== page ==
Film Fest Friday: Rescue Dawn

rescue-dawn

This is one of my favorite movies. Werner Herzog is my all-time favorite film director, and whether he is directing a documentary or a feature film, or a hybrid of both, his work is just outstanding. I’m sure real film snobs — I mean, buffs — will probably turn their nose up at that, but I’ll take Werner over Fellini or Godard any day. I very rarely watch special features on DVDs, but with his films, I am so enthralled by the time the movie ends, I just want more and more Werner. (Yes, I feel like we should be on a first-name basis. LOL!)

I love his accent and his gentle way of speaking. I love how he gets right in there with his actors and doesn’t ask them to do anything he hasn’t tried first. I love the way he understands the importance of a film score, and how he always seems to choose the exact right musicians to create the soundtracks for his films. Werner is a “seeker of greater truths,” and because of that he’s able to subtly coax from a seemingly simple story the finer details that lead to the larger picture. He encourages us to question and examine human consciousness and the strangeness of civilization. And I like his interest in tales of survival, and the way nature usually has a starring role in his films.

I’m still working my way through his filmography. So far, I’ve seen Grizzly Man, Encounters at the End of the World, Fitzcarraldo, and Rescue Dawn. And bunches of interviews. I’ve padded my Netflix queue with several more to watch in the near future. Recently I watched Rescue Dawn for a second time with my friend Swamp while he was recovering from an emergency appendectomy (there’s one thing that made him sit still!), and he liked it so much he has added it to his “Top 5” movies list.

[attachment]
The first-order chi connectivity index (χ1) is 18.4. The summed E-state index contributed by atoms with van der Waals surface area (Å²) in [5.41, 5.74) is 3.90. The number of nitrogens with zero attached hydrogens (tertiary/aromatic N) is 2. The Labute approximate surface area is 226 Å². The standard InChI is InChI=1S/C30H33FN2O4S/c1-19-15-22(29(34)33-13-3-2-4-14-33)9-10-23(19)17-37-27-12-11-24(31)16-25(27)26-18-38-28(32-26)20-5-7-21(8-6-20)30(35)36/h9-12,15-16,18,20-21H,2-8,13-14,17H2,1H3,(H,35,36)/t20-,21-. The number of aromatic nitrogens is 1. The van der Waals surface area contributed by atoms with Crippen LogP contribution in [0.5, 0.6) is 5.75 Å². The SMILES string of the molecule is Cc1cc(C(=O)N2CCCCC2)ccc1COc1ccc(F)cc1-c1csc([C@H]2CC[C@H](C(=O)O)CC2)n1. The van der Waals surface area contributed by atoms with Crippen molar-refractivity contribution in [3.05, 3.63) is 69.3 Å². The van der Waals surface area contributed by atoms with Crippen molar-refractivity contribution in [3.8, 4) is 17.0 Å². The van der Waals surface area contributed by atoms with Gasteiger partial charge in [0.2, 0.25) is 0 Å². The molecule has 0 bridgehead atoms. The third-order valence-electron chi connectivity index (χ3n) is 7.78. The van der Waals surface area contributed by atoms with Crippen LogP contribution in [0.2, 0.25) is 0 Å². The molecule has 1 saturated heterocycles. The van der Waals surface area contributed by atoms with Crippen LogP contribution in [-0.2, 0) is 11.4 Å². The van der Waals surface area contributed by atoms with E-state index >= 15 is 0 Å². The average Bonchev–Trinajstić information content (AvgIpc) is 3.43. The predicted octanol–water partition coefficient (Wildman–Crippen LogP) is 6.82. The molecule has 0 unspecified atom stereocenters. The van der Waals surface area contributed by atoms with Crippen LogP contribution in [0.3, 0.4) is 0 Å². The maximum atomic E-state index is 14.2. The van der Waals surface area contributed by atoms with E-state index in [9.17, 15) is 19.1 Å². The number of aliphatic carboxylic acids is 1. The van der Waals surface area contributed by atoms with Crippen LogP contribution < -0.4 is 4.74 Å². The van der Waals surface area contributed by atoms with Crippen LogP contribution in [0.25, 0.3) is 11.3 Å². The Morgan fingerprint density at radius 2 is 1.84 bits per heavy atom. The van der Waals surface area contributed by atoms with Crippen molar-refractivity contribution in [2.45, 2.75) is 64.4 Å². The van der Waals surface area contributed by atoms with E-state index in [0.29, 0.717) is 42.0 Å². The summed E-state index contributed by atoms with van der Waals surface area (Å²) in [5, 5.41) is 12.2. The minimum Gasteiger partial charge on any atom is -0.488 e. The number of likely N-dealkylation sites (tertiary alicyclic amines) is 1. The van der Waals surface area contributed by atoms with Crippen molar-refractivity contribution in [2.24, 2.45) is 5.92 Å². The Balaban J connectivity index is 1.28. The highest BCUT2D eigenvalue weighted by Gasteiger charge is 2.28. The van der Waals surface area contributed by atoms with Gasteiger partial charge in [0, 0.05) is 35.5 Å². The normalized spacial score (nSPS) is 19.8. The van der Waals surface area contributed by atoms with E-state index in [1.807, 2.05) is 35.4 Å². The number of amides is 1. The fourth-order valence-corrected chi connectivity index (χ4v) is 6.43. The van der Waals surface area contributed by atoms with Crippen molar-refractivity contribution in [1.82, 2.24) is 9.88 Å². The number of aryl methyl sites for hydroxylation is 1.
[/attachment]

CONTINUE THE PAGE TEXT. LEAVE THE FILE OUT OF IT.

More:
Rescue Dawn is the movie version of Werner’s documentary, Little Dieter Needs to Fly. It’s the story of a man who was shot down over Laos while flying in a classified mission before the Vietnam War started. He ended up escaping from a POW camp and surviving in the jungle until the Air Force finally came and rescued him. What is truly remarkable about the story, though, is that Dieter’s upbeat personality and unfailing positive attitude were what carried him (and many others) through a horrendous situation. Talk about inner strength.

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2 Comments

  1. Jessica said,

    August 6, 2009 at 3:11 pm

    Adding it to my netflix queue – loves me a good war story!

  2. grantmasterflash said,

    August 17, 2009 at 9:25 am

    If you like Klaus Kinski in ‘Fitzcarraldo’, you may enjoy him in Herzog’s ‘Aguirre, the Wrath of God’ and ‘Nosferatu’. I really admire Herzog as well and have seen all the ones you listed, except for ‘Rescue Dawn’. I need to get on that.

    I was introduced to Herzog via this article from some years ago (unfortunately the full text is not available online) and immediately had to track some of his movies down:
    http://www.believermag.com/issues/200409/?read=article_shepard


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